Shiny buttons that look like glass are an effect you can create in Adobe Photoshop with just a few steps. They can be made in colour, or in grey scale, depending on where they will be used. Place these shiny buttons in various images to act as on/off buttons, control buttons or up/down buttons. You can even create multiple shiny buttons in different colours and use them on a website as navigation buttons that link to different pages on the site.
- Skill level:
- Moderately Challenging
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Things you need
- Adobe Photoshop software
Go to "File" and then "New" in Photoshop. In the drop-down box, name your document "Blue Glass Button" and choose "Custom" in the preset box. In the "Width" box, type in "5" and choose "Inches." In the "Height" box, type in "5" and choose "Inches," although you can make the dimensions of your "Image" and "Canvas" any size you need them to be. In the "Resolution" box, type in "300" and choose "Pixels/Inch" indicating your image will be 300 dots per inch (DPI), which is the right choice for print publication. You may use 72 DPI if your image is going to be used on the Internet. In "Color Mode," choose "CMYK" for print, or "RGB" for Internet use, and choose "8 Bit." For "Background Contents" choose "Transparent." Click on "OK."
Use the "Ellipse" tool in the toolbox on the left of the screen to make a circle in the middle of the canvas you created. Draw the circle any size you like. Although the circle will automatically fill with the foreground colour, it can be changed in the next step.
Go to the "Colors/Swatches/Styles" box on the right side of your workspace. Click on "Styles." Click on the style named "Blue Glass (Button)." Your circle will automatically be filled with all the Layer Style elements that make a blue glass button. Go to "Save as" under "File," name your file "blue glass button" and choose the ".psd" file extension under "Format." This will save all your layers for future editing.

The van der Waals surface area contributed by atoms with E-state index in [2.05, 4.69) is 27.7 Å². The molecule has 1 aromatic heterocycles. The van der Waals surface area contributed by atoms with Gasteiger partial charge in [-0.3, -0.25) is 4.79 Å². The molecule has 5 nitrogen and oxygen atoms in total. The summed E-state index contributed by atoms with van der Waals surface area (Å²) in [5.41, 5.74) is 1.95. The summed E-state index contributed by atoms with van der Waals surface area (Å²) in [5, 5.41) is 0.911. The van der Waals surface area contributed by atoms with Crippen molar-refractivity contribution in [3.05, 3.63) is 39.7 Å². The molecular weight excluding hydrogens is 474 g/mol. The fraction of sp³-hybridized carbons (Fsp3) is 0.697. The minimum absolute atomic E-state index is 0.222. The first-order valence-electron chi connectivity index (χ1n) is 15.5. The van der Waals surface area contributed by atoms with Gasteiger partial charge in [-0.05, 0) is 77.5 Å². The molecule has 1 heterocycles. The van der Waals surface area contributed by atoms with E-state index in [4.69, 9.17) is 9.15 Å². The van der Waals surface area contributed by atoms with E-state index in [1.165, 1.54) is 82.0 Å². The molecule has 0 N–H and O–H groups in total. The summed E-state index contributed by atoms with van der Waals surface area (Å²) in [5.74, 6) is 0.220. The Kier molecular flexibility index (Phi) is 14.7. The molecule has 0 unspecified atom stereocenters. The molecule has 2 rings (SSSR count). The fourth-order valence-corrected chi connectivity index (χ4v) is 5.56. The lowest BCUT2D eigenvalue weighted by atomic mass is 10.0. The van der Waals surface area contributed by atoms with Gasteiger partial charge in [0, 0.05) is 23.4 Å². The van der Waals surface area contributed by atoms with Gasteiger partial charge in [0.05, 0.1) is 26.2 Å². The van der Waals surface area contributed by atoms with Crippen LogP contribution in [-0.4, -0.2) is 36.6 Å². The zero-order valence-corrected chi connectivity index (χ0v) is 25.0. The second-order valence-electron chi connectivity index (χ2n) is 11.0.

Build another shiny glass button without using the "Styles" choices. To do this, go to "Layer" in the top toolbar, then click on "New." In your new layer, use the "Ellipse" tool to make a simple circle. Use the "Eyedropper" tool in the Toolbox on the left to pick a colour from the colour bar, which is under the colour tab in the "Colors/Swatches/Styles" box on the right.
Go to "Layer" and click on "New" to make another new layer. In this one, draw a circle slightly smaller than the first. Fill it with a lighter shade of the colour used in the big circle by placing the "Eyedropper" tool over that lighter shade in the colour bar under the colour tab. Using the "Move" tool in the upper right of the toolbox, place the small, lighter-coloured circle on top of the darker-coloured circle, leaving only a crescent shape visible of the bigger circle.
Select the layer with the lighter-coloured circle by clicking on it in the "Layers" palette on your right. In the horizontal toolbar at the top of your screen, go to "Layer" and then "Layer Styles."
Select "Inner Glow" under "Layer Styles." You will be taken to a Layer Styles dialogue box. There, on the left, "Inner Glow" will already be checked. Also, check "Bevel and Emboss," "Color Overlay" and "Gradient Overlay."
Choose these selections in the Layer Styles dialogue box to the right. In the "Blend Mode" box, select "Multiply." Set the "Opacity" slider to 75 per cent. Leave the "Noise" setting at zero. Check on the circle in front of the "Gradient" box. A drop down box will show you choices. Select the top left choice, which is "Foreground to Background." That means the gradient will use your foreground and background colour choices in a graded transition from one colour to the other. Choose "Softer" in the "Technique" box. For the other settings, check "Edge," leave "Choke" at zero and leave "Size" at 88 px. For "Contour," choose the shape that looks like a dark triangle in the lower right. "Range" should be 50 per cent, and "Jitter" stays at zero. Click "OK."
Make your button look shinier with a simulated reflection. Go to "Layer," click "New," and on the new layer, draw a small ellipse with the "Ellipse" tool. Fill the ellipse with white using the "Eyedropper" tool. With the "Move" tool, place the white ellipse close to the top of the dark crescent shape.
Go to "Save as" under "File" and name your file "(colour) Glass Button." Save it as a psd file to preserve your layers for future editing. You may also want to save it again as a separate file with a .jpg extension. The jpg file will be smaller, which makes it easier to e-mail as an attachment or insert into another graphic.
Tips and warnings
- In the "Colors/Swatches/Styles" box under the "Styles" tab, there are other button styles you can try. Experiment with the "Color Target," the "Double Ring Glow" and the "Striped Cone" (buttons). Also, if you fill your circle by choosing the "Chiseled Sky" (Text) choice under the "Styles" tab, it will have an automatic gradient and bevelled edge.
- Files with the ".psd" extension can only by opened and used in Adobe software such as Photoshop, Illustrator, InDesign, etc.
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